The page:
temperatures on Earth.  A claim for Libya's portion of the Sahara as
holding the record was recently discredited by meteorologists.

For the April 2009 essay, the author mused on how "ever since Adam set out to identify the other dwellers in Eden, men have given themselves trouble over names."  He talks about the way one man will name a plant and another man who lives down the road will call it by another name.  We have a brief history of how the botanist Carolus Linnaeus attempted to solve this problem by developing unique scientific names composed of the genus and species of a plant or living creature.  Then our author muses on Newfane Hill in his own town and the way it is variously known as Timson Hill, Hubby Hill, or Spring Hill depending on the speaker.  Then he reaches back into history to remind us that the "never-to-be forgotten Charles the Fat (AD 839-88)" was simultaneously Charles the Fat, Holy Roman Emperor, King of Italy, or King of the West Franks-- depending upon which subject was describing him...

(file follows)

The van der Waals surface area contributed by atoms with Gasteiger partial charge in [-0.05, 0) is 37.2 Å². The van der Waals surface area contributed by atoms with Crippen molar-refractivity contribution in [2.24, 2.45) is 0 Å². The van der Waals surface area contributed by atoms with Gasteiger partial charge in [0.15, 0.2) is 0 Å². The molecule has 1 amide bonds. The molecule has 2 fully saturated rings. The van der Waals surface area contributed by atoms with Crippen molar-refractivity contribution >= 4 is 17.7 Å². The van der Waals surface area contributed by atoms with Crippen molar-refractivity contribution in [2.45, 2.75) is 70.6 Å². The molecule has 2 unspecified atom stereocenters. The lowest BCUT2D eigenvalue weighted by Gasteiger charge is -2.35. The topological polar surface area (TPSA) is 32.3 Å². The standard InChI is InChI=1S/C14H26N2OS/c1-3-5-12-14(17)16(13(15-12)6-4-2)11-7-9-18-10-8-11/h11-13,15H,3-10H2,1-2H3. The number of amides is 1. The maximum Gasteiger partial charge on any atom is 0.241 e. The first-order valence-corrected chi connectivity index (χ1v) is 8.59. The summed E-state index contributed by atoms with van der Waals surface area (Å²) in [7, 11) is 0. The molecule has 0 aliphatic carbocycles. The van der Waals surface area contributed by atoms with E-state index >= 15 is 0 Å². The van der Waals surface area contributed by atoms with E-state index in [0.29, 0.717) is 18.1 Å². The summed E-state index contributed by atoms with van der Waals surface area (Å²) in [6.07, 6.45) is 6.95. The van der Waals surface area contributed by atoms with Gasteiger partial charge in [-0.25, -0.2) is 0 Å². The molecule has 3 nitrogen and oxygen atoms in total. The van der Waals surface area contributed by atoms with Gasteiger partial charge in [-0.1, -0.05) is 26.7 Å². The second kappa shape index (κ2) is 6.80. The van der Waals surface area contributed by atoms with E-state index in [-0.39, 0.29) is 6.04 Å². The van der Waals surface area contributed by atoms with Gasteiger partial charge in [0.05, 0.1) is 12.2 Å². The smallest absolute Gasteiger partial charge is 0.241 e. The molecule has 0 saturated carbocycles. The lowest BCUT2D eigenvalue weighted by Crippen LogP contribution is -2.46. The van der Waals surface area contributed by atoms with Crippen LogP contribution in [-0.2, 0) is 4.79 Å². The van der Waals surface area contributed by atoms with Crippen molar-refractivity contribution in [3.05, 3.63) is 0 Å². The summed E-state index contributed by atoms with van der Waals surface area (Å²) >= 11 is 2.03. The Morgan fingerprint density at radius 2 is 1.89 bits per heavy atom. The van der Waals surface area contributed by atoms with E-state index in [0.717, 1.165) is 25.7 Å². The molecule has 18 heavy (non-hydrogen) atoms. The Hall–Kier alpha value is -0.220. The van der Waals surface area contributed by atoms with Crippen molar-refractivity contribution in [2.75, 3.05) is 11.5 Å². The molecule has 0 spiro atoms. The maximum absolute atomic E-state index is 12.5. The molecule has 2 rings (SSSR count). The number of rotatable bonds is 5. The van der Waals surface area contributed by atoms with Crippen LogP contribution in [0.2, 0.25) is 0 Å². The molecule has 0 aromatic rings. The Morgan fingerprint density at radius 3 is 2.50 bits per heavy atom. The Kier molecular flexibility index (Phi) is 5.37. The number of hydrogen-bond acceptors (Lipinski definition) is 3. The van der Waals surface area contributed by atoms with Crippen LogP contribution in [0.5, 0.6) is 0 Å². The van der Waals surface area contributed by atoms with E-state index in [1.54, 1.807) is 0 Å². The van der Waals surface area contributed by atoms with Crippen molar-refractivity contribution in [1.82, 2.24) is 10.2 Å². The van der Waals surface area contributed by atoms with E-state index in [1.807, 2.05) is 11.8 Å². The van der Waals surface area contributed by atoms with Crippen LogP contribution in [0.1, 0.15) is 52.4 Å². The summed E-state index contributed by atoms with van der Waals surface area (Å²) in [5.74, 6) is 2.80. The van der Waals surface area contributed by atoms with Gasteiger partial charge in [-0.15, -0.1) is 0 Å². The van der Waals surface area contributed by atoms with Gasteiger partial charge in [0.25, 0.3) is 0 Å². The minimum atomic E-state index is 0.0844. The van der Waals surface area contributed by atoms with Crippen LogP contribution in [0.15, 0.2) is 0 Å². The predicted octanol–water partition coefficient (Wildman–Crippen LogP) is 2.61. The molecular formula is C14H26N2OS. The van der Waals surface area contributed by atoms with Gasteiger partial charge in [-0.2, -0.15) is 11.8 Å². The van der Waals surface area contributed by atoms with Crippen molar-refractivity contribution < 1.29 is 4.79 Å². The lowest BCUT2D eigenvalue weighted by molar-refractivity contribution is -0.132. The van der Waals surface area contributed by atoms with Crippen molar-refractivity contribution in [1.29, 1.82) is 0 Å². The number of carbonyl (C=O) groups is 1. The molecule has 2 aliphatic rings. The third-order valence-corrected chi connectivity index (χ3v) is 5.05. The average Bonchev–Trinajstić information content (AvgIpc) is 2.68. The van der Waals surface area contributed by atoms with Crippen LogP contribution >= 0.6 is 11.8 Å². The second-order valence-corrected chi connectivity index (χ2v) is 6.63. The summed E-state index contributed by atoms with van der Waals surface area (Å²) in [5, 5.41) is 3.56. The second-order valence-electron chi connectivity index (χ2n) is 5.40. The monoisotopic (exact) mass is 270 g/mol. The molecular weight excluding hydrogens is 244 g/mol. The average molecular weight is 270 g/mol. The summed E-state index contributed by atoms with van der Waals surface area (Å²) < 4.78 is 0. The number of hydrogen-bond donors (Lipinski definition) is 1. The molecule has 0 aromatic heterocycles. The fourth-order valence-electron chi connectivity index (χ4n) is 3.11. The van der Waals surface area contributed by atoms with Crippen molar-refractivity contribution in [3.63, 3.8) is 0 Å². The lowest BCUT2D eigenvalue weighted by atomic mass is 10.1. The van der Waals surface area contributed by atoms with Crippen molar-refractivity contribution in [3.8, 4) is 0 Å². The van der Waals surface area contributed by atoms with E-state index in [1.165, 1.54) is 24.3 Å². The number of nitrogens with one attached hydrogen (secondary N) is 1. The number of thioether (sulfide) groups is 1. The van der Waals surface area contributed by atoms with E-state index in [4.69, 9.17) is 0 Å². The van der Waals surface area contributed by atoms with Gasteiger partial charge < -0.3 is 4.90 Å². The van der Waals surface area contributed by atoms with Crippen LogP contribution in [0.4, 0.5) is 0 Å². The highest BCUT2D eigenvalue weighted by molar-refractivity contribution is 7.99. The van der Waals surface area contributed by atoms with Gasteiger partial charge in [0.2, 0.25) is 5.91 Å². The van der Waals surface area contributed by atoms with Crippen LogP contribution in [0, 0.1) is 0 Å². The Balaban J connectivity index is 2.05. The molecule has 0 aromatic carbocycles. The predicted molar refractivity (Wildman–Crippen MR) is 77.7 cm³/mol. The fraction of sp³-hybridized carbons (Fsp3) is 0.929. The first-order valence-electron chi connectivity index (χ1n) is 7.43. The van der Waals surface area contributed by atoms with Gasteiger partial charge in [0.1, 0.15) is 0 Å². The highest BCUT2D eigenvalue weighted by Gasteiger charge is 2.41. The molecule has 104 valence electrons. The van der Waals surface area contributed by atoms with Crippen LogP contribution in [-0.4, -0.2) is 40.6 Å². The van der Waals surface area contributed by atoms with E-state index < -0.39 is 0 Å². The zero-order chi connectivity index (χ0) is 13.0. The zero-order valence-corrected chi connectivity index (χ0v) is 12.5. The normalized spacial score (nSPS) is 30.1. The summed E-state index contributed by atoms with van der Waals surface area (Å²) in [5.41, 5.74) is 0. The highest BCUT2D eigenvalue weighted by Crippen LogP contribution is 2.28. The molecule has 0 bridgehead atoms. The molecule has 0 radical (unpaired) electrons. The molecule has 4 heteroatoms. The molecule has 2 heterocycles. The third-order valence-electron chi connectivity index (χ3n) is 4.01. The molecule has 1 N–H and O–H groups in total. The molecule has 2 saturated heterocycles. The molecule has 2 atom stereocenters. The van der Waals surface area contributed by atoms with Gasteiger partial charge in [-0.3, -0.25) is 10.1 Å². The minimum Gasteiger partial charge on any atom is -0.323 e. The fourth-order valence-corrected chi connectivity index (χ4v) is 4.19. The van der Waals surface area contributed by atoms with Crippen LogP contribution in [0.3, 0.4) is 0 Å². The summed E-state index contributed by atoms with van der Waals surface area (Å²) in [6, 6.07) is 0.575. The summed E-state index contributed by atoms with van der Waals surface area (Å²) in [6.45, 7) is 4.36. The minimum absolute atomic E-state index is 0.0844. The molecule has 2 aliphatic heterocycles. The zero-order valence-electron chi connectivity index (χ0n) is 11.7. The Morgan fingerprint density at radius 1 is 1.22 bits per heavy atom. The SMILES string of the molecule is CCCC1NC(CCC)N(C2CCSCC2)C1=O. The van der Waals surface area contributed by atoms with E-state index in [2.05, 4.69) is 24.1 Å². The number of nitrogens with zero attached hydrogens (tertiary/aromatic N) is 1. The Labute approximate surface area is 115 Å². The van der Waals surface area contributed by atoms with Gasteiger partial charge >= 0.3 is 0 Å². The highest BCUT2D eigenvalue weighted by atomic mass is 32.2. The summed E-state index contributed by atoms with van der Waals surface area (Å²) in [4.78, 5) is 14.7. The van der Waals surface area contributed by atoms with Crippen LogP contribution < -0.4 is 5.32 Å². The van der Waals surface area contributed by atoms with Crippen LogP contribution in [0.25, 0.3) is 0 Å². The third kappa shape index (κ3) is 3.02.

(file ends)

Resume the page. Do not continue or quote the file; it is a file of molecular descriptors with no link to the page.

Clearly, this essayist is a focused rambler, a man after my own heart...
New York Sun publisher Joseph Pulitzer sent ace
reporter Nellie Bly on an around the world trip to
break the fictional record set by Jules Verne's
Phileas Fogg.  Verne's novel became an award
winning 1956 movie which spawned this Dell
Comic as part of its merchandising tie-ins.

I suspect, whether he would use these same words, that he might agree with me that a search for connections among things as apparently unrelated as Charles the Fat and Newfane Hill and the history of the scientific method leads to an understanding that all things are connected, no matter how odd that link may seem.  And once we know that all creation is one, it becomes magical and sacred throughout its entirety, a unity to be loved with the same love we should hold for ourselves, our families, our friends...